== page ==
Organized by: 
Missouri University of 
Science & Technology

Distance and Continuing Education
300 W 12th Street
216 Centennial Hall
Rolla, MO 65409-1560
Phone: 573-341-6222
Fax: 573-341-4992

Conference Plenary Speakers


Tuesday Morning, March 20, 2012
8:15 am – 8:45 am

  Christi A. Gau Pagnanelli

Christi A. Gau Pagnanelli
Boeing Defense, Space and Security - Director, Systems Engineering
The Boeing Company, USA

Abstract Title:
 Leaders Shaping the Future of Systems Engineering

Abstract: Today’s defense and aerospace industries are characterized by increasingly complex demands in the face of diverse threats and constrained resources.  The challenge to us as Systems Engineers is clear:  “Do more, without more”.  The tremendous growth and prestige of aerospace following World War II and throughout the Cold War established the operating principles and business model that have shaped the industry over the past 60 years.  The pace of change over the past six decades has been remarkable.  However, since the end of the Cold War and 9/11 we have seen acceleration in the pace of change and a new direction emerge in the aerospace industry.

Recent policy changes such as the Weapons Systems Acquisition Reform Act, are forcing the Systems Engineering community to re-evaluate these long-standing practices and look for a new way to increase productivity while meeting the changing demands of a broad set of diverse requirements. While these new approaches and technologies bring the promise of improved productivity and collaboration, the single most important factor in our collective success is talent and leadership in Systems Engineering.  Developing leaders with a broad set of skills, combined with systems thinking are the key to meeting complex challenges in an ever-changing world.

Biography: In her current role, she is responsible for defining and implementing Systems Engineering best practices, processes and tools to be used across Boeing programs.  Christi has over 25 years of experience in the Aerospace Industry primarily in Program/Project Management and Systems Engineering.

Her experiences include Deputy Program Manager of Vigilare for Boeing Australia Limited where she was responsible for program execution.  Gau Pagnanelli joined Vigilare from various satellite and proprietary programs where her last position was the Director of Systems Engineering.  Prior she held leadership positions responsible for systems integration and test laboratory, mission software, hardware/software integration, and program tools and processes.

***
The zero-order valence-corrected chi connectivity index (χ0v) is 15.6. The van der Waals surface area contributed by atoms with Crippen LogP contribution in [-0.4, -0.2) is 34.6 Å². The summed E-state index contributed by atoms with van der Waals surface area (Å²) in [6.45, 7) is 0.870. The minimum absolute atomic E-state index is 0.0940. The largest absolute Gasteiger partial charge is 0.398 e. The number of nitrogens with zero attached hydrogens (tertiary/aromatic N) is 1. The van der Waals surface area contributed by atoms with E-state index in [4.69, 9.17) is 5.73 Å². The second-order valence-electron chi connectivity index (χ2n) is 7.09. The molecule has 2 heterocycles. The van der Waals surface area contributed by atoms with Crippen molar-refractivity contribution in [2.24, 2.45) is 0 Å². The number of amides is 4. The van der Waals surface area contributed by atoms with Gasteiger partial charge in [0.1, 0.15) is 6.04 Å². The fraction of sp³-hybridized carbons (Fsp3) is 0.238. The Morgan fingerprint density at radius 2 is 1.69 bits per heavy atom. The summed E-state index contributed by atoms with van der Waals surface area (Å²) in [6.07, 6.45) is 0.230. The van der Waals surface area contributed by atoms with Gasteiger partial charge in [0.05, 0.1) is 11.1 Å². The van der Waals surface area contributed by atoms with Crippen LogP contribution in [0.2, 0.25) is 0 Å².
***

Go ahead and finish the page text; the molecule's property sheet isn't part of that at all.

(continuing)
Tuesday Luncheon, March 20, 2012
12:00 noon – 1:15 pm

David Mason

David Mason
Assistant Director, Student Division
International Council on Systems Engineering, USA

INCOSE Student Division and Youth Outreach Programs: Preparing the Next Generation of Engineers

Abstract: Youth Outreach originated within the Science, Technology, Engineering, and Mathematics (STEM) initiatives though out the world to introduce students to these fields toward their selected education paths. These programs can be found at all levels of education having the efforts to introduce students to the excitement, challenges, and rewards associated with these professional careers. These programs include developing lesson plans for grade schools, organizations providing mental challenges, engineering competitions, and universities combining an ‘engineering experience’ with the class room curriculum.  

Discussions will include the EIE efforts to bring STEM lesson plans into the class room, FIRST, ISEF, Student Division, the INCOSE initiatives of Graduate Recommended Curriculum for Systems Engineering (GRSCE), System Engineering Body of Knowledge (SEBoK), and the INCOSE Academic Forum.  A solicitation challenge for additional mentors to reach to the youth of today will be presented to those in attendance.

Biography: Mr. Mason holds a MSBA in Quantitative Analysis, is a Certified System Engineer Professional (CSEP), and is a certified Lean Six Sigma Black Belt.  Mr. Mason retired from the Aerospace industry as a System Engineer with over thirty years experience in the Systems Integration and Test arena.  Mr. Mason enjoys reaching out to the youth of today to advocate the rewards of assorted STEM careers and assist the ‘future engineers’ of tomorrow to find their life’s passion in these exciting careers.

Wednesday Morning, March 21, 2012
8:05 am – 9:00 am

Debra Facktor Lepore


Debra Facktor Lepore
Industry Professor and Program Director, Technical Leadership
Stevens Institute of Technology, USA

Title: How fast can we engineer effective solutions... and how?